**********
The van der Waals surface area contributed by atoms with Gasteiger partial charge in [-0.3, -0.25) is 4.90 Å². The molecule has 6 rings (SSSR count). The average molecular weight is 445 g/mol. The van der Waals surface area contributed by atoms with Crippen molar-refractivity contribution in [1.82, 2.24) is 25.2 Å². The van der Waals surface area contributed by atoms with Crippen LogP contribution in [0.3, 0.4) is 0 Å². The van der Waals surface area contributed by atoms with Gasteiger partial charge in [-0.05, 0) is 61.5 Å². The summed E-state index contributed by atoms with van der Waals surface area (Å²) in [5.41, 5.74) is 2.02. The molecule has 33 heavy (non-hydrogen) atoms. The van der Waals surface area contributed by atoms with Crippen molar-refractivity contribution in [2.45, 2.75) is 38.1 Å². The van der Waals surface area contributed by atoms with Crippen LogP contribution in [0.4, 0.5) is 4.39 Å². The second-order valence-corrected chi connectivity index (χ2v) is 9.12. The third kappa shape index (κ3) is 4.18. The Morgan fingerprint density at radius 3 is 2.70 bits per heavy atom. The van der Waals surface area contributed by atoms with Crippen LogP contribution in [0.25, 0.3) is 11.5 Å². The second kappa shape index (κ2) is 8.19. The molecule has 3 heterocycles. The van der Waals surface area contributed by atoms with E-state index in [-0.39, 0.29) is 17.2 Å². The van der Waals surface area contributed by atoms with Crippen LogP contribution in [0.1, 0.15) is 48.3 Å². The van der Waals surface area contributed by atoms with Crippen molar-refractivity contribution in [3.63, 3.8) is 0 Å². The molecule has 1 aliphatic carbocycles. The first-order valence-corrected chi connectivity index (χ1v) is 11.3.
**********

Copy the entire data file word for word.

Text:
The van der Waals surface area contributed by atoms with Gasteiger partial charge in [-0.3, -0.25) is 4.90 Å². The molecule has 6 rings (SSSR count). The average molecular weight is 445 g/mol. The van der Waals surface area contributed by atoms with Crippen molar-refractivity contribution in [1.82, 2.24) is 25.2 Å². The van der Waals surface area contributed by atoms with Crippen LogP contribution in [0.3, 0.4) is 0 Å². The van der Waals surface area contributed by atoms with Gasteiger partial charge in [-0.05, 0) is 61.5 Å². The summed E-state index contributed by atoms with van der Waals surface area (Å²) in [5.41, 5.74) is 2.02. The molecule has 33 heavy (non-hydrogen) atoms. The van der Waals surface area contributed by atoms with Crippen molar-refractivity contribution in [2.45, 2.75) is 38.1 Å². The van der Waals surface area contributed by atoms with Crippen LogP contribution in [0.4, 0.5) is 4.39 Å². The second-order valence-corrected chi connectivity index (χ2v) is 9.12. The third kappa shape index (κ3) is 4.18. The Morgan fingerprint density at radius 3 is 2.70 bits per heavy atom. The van der Waals surface area contributed by atoms with Crippen LogP contribution in [0.25, 0.3) is 11.5 Å². The second kappa shape index (κ2) is 8.19. The molecule has 3 heterocycles. The van der Waals surface area contributed by atoms with E-state index in [-0.39, 0.29) is 17.2 Å². The van der Waals surface area contributed by atoms with Crippen LogP contribution in [0.1, 0.15) is 48.3 Å². The van der Waals surface area contributed by atoms with Crippen molar-refractivity contribution in [3.63, 3.8) is 0 Å². The molecule has 1 aliphatic carbocycles. The first-order valence-corrected chi connectivity index (χ1v) is 11.3.